But, as he alludes to, subcultural identity can last much longer than popular opinion suggests. For a lot of people, an entire lifestyle, soundtrack, and mode of thought aren't just something to be tossed out once you've "grown up" and gotten a "real job." This is especially true for goths, who, as the Guardian's expounded upon, have a higher chance of sticking with it than other types of scenesters.
So, if many of them didn't quit, it would stand to reason that they moved. So, if many of them didn’t quit, it would stand to reason that they moved. Various interviewees confirm this, but none can agree on where they all ended up.
“I don't know where most of the fans went, but, out of my friends, I'd say that almost all left the city and ended up scattered across the globe. France, England, Germany, Brazil, China, Japan, Mexico, Switzerland as well as Texas, New Jersey, California, Seattle, Oregon, Florida, etc. ... Goths have no one clear destination.” As for their level of interest, “none of them have ceased being interested in goth, but some have started families.”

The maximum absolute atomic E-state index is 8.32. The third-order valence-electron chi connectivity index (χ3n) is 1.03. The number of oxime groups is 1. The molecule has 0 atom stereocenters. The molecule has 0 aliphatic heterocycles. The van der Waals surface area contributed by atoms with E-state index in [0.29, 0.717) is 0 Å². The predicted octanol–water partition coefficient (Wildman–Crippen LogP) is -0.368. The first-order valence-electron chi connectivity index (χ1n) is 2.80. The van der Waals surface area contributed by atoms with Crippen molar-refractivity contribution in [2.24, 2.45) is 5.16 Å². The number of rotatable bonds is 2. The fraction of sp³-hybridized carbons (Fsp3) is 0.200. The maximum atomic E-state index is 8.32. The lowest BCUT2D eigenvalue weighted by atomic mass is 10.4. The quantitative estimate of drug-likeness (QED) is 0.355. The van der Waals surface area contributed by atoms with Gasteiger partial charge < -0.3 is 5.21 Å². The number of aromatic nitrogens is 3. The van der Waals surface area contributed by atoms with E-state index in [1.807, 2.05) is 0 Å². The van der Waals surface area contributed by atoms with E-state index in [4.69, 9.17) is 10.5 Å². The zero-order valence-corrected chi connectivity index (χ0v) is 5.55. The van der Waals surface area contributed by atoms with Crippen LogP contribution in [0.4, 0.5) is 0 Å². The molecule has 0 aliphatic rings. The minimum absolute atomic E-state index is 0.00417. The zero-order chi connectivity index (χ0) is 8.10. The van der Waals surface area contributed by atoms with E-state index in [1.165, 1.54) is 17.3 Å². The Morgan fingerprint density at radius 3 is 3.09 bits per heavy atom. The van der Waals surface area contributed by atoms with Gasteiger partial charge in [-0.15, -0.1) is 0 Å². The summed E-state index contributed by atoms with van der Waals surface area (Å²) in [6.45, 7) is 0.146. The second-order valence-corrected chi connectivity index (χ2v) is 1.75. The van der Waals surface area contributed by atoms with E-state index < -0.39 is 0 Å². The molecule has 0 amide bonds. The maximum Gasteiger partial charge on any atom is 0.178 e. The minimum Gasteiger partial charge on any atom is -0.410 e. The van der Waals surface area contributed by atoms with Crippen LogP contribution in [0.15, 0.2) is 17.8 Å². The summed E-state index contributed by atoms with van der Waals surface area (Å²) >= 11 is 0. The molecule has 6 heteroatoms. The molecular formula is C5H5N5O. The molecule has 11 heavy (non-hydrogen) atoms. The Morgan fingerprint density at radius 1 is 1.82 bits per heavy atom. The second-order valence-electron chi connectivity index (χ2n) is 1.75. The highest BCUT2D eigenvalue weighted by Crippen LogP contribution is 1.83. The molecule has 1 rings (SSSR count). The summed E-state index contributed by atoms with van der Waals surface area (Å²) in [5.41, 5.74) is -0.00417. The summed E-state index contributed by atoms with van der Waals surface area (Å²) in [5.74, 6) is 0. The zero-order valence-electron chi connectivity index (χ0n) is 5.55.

...Which leads to yet another question: where is the best scene these days?
“I've heard rumors that Philadelphia is doing particularly well”, says Says Clifford Hartleigh Low, author, occultist, and founder of NYCGoth.com. Other sources seem to confirm that.
“From what I have personally seen, [the best place] would be Philly.” Agrees Johnes. Bagley also mentions it as the home of a few former New York alternative types he knows.